Curriculum

Course offerings in the Politics & History department allow students to explore both general and specialized topics in the areas of politics and history.  From classical political theory and international law, to civil rights movements and advanced research methods, our small class sizes ensure individualized attention from instructors and engaging discussion with your classmates in seminars.  Instructors within the major pride themselves on teaching issues of particular interest to individual students, and to this end, directed studies can be tailored to a student’s specific interests.

First- and second year students begin the major through a unique interdisciplinary introduction to the issues of politics and history in a series of courses arranged around enduring themes. Journeys examines the various ways individuals and peoples have travelled, both physically and spiritually, across time and landscapes. Conflicts analyzes the sources and resolution of struggle among various peoples. Natures dissects the different ways people have understood human nature, the nature of society, and of course the idea of nature itself. Knowledges critiques the ways people have understood how and what they know, and how they have put that knowledge to creative and destructive uses. These seminars are capped by a second-year course in political and historical methods that prepares students for upper-division work.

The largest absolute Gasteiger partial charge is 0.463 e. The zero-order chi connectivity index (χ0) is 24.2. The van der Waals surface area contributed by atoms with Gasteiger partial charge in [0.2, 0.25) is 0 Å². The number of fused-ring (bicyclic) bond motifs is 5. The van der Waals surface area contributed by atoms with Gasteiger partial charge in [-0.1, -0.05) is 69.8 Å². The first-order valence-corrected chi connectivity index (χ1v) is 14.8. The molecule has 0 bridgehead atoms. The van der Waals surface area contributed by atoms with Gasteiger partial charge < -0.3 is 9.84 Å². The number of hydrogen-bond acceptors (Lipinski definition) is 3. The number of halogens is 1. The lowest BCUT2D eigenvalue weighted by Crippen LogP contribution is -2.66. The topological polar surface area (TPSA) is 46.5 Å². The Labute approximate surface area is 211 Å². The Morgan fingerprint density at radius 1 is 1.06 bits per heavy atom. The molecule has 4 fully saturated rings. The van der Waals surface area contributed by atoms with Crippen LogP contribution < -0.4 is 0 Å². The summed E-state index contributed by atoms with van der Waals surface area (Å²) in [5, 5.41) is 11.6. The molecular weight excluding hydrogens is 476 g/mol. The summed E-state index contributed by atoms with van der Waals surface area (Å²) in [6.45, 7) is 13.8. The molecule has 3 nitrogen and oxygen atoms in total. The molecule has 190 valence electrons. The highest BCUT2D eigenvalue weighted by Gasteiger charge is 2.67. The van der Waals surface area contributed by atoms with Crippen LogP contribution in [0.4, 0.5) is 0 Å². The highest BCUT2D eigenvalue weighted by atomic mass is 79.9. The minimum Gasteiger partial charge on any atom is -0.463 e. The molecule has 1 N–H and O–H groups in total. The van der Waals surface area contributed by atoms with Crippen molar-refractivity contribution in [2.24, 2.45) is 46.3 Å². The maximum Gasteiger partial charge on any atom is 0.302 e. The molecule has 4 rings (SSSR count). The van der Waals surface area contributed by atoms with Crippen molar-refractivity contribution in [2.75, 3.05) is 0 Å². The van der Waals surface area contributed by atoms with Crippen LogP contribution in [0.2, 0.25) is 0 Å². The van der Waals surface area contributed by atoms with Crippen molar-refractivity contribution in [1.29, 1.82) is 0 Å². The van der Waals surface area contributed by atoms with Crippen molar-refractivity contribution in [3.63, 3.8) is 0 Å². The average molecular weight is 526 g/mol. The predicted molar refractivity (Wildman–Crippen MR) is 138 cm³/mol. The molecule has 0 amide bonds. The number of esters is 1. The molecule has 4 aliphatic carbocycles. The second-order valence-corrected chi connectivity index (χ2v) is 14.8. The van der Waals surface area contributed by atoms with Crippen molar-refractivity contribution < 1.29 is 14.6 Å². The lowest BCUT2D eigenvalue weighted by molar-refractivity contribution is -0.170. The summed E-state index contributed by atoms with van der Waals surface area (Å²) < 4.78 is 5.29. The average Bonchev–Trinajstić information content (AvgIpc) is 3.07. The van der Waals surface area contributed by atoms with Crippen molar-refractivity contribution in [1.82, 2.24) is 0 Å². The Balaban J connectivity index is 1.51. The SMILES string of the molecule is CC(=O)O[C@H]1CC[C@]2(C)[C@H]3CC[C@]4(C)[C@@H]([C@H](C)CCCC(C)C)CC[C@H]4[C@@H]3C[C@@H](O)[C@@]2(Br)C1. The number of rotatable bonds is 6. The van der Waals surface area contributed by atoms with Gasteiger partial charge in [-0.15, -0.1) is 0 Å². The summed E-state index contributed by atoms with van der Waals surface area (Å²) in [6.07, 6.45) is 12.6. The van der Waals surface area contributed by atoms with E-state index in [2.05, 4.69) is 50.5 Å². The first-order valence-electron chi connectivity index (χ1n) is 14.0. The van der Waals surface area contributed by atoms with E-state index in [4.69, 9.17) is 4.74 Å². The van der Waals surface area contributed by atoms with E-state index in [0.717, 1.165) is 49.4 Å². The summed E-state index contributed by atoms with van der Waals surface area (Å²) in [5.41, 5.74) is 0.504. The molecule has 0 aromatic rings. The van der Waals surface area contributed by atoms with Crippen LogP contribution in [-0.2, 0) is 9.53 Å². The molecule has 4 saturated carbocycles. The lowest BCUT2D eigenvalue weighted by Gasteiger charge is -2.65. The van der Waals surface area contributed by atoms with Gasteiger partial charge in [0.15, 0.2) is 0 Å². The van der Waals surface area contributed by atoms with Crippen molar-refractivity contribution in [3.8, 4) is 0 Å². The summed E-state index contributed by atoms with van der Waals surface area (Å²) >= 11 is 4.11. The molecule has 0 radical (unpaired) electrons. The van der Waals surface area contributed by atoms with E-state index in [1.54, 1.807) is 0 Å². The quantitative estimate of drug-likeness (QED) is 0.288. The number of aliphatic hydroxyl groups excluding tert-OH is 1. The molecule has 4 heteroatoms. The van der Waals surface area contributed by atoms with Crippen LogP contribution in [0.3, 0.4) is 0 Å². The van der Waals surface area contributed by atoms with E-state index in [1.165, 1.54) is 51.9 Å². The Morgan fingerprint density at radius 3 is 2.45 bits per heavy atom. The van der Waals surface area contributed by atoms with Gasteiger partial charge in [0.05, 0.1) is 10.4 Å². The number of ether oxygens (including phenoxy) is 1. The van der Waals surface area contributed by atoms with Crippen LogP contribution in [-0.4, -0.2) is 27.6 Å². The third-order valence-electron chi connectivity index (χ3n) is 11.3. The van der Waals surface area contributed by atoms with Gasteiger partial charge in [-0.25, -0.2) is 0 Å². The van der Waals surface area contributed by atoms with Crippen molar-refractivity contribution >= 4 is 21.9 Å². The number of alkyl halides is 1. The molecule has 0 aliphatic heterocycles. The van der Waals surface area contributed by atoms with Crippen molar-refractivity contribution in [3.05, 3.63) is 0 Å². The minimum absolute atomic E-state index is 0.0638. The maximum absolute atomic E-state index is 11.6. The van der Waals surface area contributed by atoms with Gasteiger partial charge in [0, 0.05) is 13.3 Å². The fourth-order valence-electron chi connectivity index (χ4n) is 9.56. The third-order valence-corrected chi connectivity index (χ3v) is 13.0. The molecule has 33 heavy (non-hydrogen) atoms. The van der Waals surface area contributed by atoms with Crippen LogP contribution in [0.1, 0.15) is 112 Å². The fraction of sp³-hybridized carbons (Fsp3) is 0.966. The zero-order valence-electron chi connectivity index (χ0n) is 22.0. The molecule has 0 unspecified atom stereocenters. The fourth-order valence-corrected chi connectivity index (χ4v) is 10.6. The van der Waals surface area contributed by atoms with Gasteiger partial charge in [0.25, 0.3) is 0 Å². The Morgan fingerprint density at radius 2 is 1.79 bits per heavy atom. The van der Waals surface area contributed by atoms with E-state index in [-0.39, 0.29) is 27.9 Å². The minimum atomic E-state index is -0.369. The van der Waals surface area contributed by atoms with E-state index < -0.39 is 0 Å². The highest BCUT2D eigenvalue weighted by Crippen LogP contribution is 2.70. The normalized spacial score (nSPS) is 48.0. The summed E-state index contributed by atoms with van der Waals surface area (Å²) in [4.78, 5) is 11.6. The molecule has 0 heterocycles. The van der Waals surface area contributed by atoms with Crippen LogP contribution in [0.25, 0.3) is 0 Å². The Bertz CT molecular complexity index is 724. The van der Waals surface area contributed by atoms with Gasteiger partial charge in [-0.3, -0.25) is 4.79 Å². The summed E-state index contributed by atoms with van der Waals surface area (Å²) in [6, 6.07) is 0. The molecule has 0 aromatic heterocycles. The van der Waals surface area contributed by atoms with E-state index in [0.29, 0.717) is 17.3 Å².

Students are also well prepared through a rigorous senior year research sequence for admission to graduate education in political science, international affairs, or history. A student’s analytical and intellectual skills will also be applied through a practical internship in a variety of possible settings: political campaigns, local museums, government offices and public-service ventures among others.

Beyond our unique curriculum, we prepare students to be active and contributing members of the fields they elect to join.  For students interested in the law, we have a pre-law advising program. For those interested in professions in the diplomatic corps and government service at the local, state or national level, they may be eligible to participate in a Semester in Washington Program that combines an in-depth look at how the government works in the nation’s capital with an internship at one of hundreds of Washington’s governmental and political organizations.

For more information about the Politics and History curriculum, contact Dr. Emerald Archer, Chair, at emerald.archer@woodbury.edu